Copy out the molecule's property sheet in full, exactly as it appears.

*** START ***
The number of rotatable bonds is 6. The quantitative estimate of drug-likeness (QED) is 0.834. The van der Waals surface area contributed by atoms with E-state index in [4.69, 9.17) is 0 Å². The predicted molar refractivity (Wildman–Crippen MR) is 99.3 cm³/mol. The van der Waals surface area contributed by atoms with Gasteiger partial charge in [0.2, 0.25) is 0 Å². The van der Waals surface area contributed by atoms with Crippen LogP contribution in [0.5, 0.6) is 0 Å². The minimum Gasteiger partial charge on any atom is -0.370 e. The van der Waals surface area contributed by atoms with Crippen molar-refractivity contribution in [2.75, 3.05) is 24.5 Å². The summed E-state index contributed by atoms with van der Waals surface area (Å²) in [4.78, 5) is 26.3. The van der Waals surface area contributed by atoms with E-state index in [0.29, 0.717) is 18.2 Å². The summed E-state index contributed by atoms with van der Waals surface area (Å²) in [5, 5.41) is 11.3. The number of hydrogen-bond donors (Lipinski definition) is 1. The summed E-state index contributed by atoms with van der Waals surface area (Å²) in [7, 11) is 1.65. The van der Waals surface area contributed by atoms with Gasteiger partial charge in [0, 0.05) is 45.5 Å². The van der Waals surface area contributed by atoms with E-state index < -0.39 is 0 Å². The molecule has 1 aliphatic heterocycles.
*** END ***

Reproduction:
The number of rotatable bonds is 6. The quantitative estimate of drug-likeness (QED) is 0.834. The van der Waals surface area contributed by atoms with E-state index in [4.69, 9.17) is 0 Å². The predicted molar refractivity (Wildman–Crippen MR) is 99.3 cm³/mol. The van der Waals surface area contributed by atoms with Gasteiger partial charge in [0.2, 0.25) is 0 Å². The van der Waals surface area contributed by atoms with Crippen LogP contribution in [0.5, 0.6) is 0 Å². The minimum Gasteiger partial charge on any atom is -0.370 e. The van der Waals surface area contributed by atoms with Crippen molar-refractivity contribution in [2.75, 3.05) is 24.5 Å². The summed E-state index contributed by atoms with van der Waals surface area (Å²) in [4.78, 5) is 26.3. The van der Waals surface area contributed by atoms with E-state index in [0.29, 0.717) is 18.2 Å². The summed E-state index contributed by atoms with van der Waals surface area (Å²) in [5, 5.41) is 11.3. The number of hydrogen-bond donors (Lipinski definition) is 1. The summed E-state index contributed by atoms with van der Waals surface area (Å²) in [7, 11) is 1.65. The van der Waals surface area contributed by atoms with Gasteiger partial charge in [0, 0.05) is 45.5 Å². The van der Waals surface area contributed by atoms with E-state index < -0.39 is 0 Å². The molecule has 1 aliphatic heterocycles.